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Boxwood - is there any saving it?

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  • Apr 16th, 2021 9:40 am
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[OP]
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Feb 26, 2016
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Vaughan

Boxwood - is there any saving it?

I used burlap to cover my boxwood (green velvet) the first two years. Last season, i never covered it and only some of the tips turned yellow. I figured it was mature enough so I got lazy this season again but some of the shrubs turned completely yellow after this winter. Any saving it? I just put down some fertilizer and watered it. Before the winter, i put down fertilizer spikes as well. Is the best alternative to cut the dead parts out and hope the new ones grow? or can i just leave it yellow and hope that watering and fertilizer will bring it back to life? haha.

selling the house this summer or early fall so don't want to remove it or replace it.
Last edited by otaknap on Jul 2nd, 2021 8:14 pm, edited 1 time in total.
13 replies
Newbie
Nov 24, 2019
97 posts
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We had about 6 or 7 giant boxwoods in our yard, we took all but 2 out (the front yard ones) as we are redoing our backyard and didnt want them but I had never done anything for them other than trim during regular season. Never any issues. They would turn yellow like that and then come back to normal given time.
Member
Dec 17, 2009
218 posts
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otaknap wrote: I used burlap to cover my boxwood (green velvet) the first two years. Last season, i never covered it and only some of the tips turned yellow. I figured it was mature enough so I got lazy this season again but some of the shrubs turned completely yellow after this winter. Any saving it? I just put down some fertilizer and watered it. Before the winter, i put down fertilizer spikes as well. Is the best alternative to cut the dead parts out and hope the new ones grow? or can i just leave it yellow and hope that watering and fertilizer will bring it back to life? haha.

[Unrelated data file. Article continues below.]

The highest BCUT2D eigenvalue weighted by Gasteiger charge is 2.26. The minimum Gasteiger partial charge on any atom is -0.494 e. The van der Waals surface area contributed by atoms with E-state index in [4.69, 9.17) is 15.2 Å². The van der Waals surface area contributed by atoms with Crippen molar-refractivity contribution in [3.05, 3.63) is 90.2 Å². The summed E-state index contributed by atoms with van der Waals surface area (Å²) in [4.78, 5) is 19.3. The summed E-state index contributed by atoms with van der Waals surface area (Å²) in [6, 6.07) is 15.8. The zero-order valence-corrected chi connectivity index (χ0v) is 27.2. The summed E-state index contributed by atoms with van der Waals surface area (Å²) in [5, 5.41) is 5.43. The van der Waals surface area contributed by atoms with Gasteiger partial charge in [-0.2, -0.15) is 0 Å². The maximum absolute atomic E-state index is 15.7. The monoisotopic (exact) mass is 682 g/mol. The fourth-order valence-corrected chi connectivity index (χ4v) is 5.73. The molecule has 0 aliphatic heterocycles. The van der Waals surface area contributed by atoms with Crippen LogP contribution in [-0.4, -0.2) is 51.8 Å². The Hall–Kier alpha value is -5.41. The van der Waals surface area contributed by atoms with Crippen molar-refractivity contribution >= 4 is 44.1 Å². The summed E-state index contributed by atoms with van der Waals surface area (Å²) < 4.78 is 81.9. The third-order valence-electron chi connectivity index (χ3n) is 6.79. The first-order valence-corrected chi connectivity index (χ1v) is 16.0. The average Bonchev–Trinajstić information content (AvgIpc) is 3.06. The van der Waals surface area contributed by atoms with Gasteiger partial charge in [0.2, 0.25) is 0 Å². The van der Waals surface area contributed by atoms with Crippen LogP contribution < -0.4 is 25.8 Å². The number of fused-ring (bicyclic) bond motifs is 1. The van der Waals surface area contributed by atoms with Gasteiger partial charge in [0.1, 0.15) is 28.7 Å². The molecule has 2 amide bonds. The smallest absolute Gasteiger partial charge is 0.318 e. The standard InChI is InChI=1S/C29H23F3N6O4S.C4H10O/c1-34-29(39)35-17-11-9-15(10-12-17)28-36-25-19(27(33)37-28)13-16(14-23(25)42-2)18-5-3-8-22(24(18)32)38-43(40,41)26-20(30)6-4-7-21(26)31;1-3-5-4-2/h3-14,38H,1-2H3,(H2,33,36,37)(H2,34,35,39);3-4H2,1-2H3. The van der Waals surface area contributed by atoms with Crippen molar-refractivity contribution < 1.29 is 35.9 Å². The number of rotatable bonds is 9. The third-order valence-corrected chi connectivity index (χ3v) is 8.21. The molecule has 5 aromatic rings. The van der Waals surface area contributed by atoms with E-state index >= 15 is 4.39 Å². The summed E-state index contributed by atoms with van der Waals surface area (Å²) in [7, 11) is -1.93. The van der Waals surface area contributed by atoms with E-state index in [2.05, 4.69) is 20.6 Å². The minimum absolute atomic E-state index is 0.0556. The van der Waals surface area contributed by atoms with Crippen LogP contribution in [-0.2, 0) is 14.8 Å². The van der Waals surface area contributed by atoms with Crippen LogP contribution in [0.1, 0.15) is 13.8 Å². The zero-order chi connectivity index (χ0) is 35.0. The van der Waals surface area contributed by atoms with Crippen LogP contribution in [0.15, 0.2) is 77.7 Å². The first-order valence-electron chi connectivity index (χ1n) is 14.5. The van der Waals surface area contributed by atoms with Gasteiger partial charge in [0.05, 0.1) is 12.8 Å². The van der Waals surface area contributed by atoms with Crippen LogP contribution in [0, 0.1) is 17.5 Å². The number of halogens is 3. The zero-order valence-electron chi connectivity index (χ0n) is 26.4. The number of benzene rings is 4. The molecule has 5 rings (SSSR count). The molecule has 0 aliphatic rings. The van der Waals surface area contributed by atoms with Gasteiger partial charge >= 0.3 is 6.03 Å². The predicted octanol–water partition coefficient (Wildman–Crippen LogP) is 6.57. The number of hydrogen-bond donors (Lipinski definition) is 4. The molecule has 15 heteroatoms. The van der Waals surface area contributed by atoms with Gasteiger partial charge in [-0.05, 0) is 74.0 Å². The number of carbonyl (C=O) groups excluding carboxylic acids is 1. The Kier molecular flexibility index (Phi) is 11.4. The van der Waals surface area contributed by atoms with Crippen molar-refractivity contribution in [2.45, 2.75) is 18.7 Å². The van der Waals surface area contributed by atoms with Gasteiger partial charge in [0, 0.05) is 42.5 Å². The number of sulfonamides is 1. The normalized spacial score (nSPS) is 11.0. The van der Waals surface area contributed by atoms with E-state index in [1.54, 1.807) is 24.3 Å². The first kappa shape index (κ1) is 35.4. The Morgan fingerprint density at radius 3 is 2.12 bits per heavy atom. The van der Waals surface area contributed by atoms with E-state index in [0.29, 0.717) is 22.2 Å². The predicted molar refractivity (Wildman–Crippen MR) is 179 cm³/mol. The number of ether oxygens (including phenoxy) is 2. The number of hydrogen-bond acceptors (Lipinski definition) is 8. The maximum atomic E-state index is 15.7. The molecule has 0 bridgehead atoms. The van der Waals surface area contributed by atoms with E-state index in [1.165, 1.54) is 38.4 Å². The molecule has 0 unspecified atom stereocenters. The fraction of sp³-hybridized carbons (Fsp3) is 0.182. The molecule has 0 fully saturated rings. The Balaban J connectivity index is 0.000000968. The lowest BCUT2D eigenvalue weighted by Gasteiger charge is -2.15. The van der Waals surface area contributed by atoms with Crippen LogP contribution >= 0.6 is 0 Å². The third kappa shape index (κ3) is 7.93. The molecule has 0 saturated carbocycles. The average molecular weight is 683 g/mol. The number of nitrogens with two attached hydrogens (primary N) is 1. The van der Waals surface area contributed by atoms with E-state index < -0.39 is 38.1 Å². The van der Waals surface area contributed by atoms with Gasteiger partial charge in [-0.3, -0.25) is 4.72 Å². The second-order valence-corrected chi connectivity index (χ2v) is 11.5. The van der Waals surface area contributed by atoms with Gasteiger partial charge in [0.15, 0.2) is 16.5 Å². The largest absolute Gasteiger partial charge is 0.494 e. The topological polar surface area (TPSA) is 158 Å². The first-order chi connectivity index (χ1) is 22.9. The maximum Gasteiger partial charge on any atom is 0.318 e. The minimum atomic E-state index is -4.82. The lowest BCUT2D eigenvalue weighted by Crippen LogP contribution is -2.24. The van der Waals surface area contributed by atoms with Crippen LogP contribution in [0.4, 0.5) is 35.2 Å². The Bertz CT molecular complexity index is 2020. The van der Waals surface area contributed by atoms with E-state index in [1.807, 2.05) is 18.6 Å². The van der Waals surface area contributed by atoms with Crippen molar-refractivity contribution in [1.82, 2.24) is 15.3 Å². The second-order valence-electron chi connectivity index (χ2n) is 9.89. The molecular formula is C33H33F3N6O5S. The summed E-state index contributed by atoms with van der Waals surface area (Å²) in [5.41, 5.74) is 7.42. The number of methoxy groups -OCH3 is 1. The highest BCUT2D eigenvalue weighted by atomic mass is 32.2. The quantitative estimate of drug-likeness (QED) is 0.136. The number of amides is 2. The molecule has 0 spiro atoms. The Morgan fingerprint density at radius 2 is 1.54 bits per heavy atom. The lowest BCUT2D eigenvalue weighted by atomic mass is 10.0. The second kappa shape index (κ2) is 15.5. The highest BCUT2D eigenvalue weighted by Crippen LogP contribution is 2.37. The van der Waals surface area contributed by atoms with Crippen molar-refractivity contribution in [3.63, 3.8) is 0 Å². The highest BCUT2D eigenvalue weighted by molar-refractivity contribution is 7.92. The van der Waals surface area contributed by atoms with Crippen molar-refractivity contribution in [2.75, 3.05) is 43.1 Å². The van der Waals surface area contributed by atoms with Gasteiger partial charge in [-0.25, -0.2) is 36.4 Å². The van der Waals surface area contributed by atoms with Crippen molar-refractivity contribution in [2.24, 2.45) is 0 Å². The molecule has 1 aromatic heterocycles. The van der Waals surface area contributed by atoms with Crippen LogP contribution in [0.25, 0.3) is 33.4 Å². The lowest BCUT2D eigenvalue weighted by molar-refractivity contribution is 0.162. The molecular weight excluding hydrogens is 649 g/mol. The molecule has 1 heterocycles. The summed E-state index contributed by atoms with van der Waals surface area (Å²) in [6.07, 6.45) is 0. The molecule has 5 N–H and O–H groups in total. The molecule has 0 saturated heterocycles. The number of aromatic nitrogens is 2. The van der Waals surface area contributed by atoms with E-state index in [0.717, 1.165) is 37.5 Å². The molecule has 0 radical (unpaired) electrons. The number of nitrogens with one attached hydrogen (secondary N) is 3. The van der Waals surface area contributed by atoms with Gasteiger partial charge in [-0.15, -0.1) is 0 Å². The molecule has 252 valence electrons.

selling the house this summer or early fall so don't want to remove it or replace it.
I think you needed to use something like this...also it's best to protect them from harsh winter weather

https://www.canadiantire.ca/en/pdp/wilt ... 1992p.html
[OP]
Deal Addict
Feb 26, 2016
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Vaughan
nielboy wrote: Boxwoods are pretty hardy. Just prune out the dead stuff and any stragglers that are still green.

Then fertilize with a 20-20-20 Fertilizer that will spur on new growth.

https://www.homedepot.ca/product/c-i-l- ... 1001204408
is the yellow stuff dead though or will it turn back to greeN? If i cut out all the yellow stuff, there'll pretty much be nothing left on some of the shrubs.
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Mar 22, 2017
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West GTA
I had a similar situation - the yellow didn't come back. You can prune it out and encourage the rest to fill in, but honestly it might be better to just buy new shrubs if damage is significant.
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Jun 12, 2008